By Jinnie Gardiner CSFA, FAST, AA, Surgical Technology Program Director, North-West College
Many of our students struggle to use their imagination to visualize, understand and memorize information. While traditional teaching methods (books, PowerPoint presentations) have a place, they do not always help students retain information. My father was an “inventor” of sorts and taught me how to find extraordinary use for ordinary items. Over the years I have successfully used his outside-the-box mentality to bring new concepts to students. Here I’ll share a few ideas that have been fun for our students and helped them retain information.
So, what can be done with butcher paper, bubble wrap and powdered lemonade?
Butcher Paper: The skeletal system is one of the easier systems to learn, but students still have difficulty retaining which bone is in which part of the body. The answer lies within a roll of butcher paper.
One student lies on a pre-cut piece of butcher paper and another traces the student. A team of two or three students draws and labels the bones of the skeleton. This art project has helped our students better retain the names of bones and their locations. They have fun and team-build while learning. We have also used this effective method for the muscular, cardio and peripheral vascular systems.
Bubble Wrap (large bubbles preferred): Clamp, clamp, cut, tie, tie without injuring a structure. Students many times have a difficult time understanding these basic surgery steps. They watch video demonstrations, but most of our students learn best with hands-on training. This is where the bubble wrap can help.
The bubble wrap becomes a mock cyst — after all, cysts are just fluid filled sacs. Follow these steps:
- Create the cyst by carefully cutting around a single bubble from large bubble wrap, leaving a free edge to attach to the cyst pocket.
- Use a 60cc syringe and pour fluid of choice into the 60cc syringe. This is where you can get creative with paint, food coloring, or even add an odor. I prefer using hair conditioner because if the “cyst” were to rupture, I do not want to stain the manikin.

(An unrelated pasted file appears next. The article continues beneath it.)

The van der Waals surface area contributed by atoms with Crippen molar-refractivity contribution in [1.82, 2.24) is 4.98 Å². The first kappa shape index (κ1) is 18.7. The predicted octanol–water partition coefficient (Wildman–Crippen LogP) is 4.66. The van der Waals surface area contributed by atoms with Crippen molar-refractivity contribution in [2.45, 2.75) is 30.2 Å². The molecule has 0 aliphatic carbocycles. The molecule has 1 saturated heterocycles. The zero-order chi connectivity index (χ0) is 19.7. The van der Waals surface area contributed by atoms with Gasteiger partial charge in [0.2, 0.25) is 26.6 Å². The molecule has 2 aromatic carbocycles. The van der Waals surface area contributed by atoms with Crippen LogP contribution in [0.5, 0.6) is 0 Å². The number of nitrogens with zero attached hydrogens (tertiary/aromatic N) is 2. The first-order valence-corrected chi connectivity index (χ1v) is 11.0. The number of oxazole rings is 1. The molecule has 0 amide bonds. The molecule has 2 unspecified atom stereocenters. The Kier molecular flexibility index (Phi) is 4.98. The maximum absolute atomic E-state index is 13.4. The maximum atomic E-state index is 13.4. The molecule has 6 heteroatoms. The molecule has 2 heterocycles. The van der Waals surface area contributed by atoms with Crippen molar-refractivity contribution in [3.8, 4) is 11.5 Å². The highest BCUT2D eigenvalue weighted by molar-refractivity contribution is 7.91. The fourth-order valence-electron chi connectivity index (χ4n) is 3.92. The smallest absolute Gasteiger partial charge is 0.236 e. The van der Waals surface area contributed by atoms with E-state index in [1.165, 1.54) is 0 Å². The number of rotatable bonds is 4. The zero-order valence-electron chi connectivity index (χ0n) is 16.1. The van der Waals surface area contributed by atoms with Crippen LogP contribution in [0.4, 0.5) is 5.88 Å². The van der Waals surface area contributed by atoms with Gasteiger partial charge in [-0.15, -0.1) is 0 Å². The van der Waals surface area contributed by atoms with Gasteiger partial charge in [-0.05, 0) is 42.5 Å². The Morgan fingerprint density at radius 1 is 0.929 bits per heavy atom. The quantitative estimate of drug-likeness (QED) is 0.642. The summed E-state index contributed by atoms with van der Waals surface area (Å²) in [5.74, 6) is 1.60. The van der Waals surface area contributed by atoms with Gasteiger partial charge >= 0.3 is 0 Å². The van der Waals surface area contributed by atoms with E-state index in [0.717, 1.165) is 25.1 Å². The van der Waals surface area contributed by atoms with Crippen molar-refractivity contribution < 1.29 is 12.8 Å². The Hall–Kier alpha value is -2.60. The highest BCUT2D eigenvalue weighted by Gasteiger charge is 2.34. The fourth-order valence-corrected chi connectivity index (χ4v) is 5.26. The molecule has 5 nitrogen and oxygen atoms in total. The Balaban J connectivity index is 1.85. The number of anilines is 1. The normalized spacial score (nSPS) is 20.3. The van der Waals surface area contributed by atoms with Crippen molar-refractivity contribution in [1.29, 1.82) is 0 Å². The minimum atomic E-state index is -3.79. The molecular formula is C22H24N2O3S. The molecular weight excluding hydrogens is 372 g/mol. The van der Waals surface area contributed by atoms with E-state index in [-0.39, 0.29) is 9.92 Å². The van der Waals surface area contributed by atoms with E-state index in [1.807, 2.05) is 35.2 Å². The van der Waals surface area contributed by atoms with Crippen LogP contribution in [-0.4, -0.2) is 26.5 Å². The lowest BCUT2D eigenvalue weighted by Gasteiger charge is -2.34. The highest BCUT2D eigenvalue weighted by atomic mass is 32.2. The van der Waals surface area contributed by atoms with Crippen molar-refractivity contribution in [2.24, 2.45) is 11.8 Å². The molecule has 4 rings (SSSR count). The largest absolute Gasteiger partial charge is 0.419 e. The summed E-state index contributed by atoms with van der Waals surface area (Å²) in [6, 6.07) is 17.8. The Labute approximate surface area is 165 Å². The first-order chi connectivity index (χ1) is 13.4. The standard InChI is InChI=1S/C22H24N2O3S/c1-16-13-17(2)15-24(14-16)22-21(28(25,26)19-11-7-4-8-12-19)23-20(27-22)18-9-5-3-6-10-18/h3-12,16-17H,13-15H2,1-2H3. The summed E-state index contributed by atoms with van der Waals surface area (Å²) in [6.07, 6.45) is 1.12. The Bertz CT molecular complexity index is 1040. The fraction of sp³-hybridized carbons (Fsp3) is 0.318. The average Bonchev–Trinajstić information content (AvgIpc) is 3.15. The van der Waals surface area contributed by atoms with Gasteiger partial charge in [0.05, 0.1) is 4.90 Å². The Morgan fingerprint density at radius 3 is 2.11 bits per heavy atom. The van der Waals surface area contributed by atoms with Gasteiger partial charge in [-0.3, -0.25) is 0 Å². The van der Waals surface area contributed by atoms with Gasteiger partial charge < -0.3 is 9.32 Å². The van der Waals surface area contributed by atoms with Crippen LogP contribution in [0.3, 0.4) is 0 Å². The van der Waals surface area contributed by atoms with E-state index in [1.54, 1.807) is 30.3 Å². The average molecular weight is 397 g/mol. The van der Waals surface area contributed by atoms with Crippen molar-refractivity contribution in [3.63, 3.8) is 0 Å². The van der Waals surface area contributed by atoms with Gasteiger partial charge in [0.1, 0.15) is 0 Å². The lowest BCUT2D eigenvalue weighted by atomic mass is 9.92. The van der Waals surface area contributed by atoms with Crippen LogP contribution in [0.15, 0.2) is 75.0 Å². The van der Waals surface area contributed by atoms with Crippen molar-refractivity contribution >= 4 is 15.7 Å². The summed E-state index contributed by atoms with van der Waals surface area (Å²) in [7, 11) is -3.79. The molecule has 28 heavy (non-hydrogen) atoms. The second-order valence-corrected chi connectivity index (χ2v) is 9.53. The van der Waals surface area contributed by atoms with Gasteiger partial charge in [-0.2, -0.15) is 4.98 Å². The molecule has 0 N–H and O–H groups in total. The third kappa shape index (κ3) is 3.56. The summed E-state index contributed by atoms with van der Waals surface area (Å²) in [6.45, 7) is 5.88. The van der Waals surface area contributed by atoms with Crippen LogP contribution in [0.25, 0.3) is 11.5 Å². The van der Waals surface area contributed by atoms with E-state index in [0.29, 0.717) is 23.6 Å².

- Attach an 18- or 19-gauge needle to the syringe. Use the needle to inject the back of bubble with “cyst fluid.”
- To seal the puncture, use a small piece of scotch tape, or packing tape. Check for leaks or ruptures.
- Next, make the cyst pocket. Start by cutting a piece of 3-inch by 3-inch felt — this will be the back wall for the cyst pocket.
- Make the muscle layer by using a red piece of 3-inch by 3-inch fabric, and layer it on top of the felt from the previous step.
- Attach the cyst to the muscle layer. You can use thread, suture or staples to attach.
- Then, make a blood vessel by using a piece of red yarn to put over cyst. Attach similarly as done with cyst attachment.
- Use a sheer (nearly transparent) 3-inch by 3-inch piece of fabric and layer on top of cyst. This will represent the fascia layer.
- For the final layer, use a skin-tone, 3-inch by 3-inch piece of fabric to cover fascia layer.
- As a final step, secure together layer edges of cyst pocket using thread, suture or staples.
For the cyst removal procedure, attach the cyst to various parts of the manikin. It can be a chest cyst, ganglion or even pilonidal cyst. Students can take turns being the surgeon. They learn how to be gentle with tissue structures when excising tissue. Most importantly, they learn the basic principles of clamp, clamp, cut, tie, tie by having the opportunity to be in the role of the surgeon.
Powdered lemonade: A very rare situation that can happen in surgery is a Malignant Hyperthermia (MH) crisis. As a new tech, I experienced my first of two MH crises. I learned the importance of correct dosages, and that speed in administering emergency medications were key to saving the patient’s life.
As an instructor, how do we teach this? To think outside the box, I looked inside a container of powdered lemonade. It’s the same color as dantrolene and both need to be mixed similarly.
In our class, we removed the lid from an empty, dry medication bottle, filled it halfway with powdered lemonade and resealed the lid to the bottle. Now we were ready to run our MH crisis.
To set up the scenario, we posted MHAUS signs with emergency numbers in the room and made an MH cart — complete with Dantrolene (powdered lemonade), other faux emergency medications, bags for ice, IV start kits, IV tubing, 60cc syringes, cooling blanket, ABG blood tubes and biohazard bags for blood gas tubes. Other props included a crash cart with AED (you can use an AED trainer), IV training arm, ice chest with ice and a recorded sound of a tachycardia and flat line.
Every student was assigned a role for the MH crisis. In each class that we have run this mock crisis, it has taken at least eight to nine minutes to get one full bottle of Dantrolene into the patient, who needs 12-13 bottles. Students have learned it takes a large team that knows what they are doing, to work very quickly to save the patient in an MH crisis.
For added fun with our students, I have written the lyrics for an MH crisis song, set to the tune of “Its Beginning to Look a lot like Christmas”:
It’s beginning to look a lot like trismus, with his clenching jaw
There’s a man with rigidity in his extremities, a tightness he feels all throughout his limbs
It’s beginning to look a lot like trismus, soon the boiling will begin
And the cause of his infermia, is malignant hyperthermia, surging in his core
He’ll need Dantrolene, and some more.
(Lyrics by Jinnie Gardiner)
Look around you. What ordinary objects can be used to help your students learn in new ways? Think outside the box and look inside a container of powdered lemonade.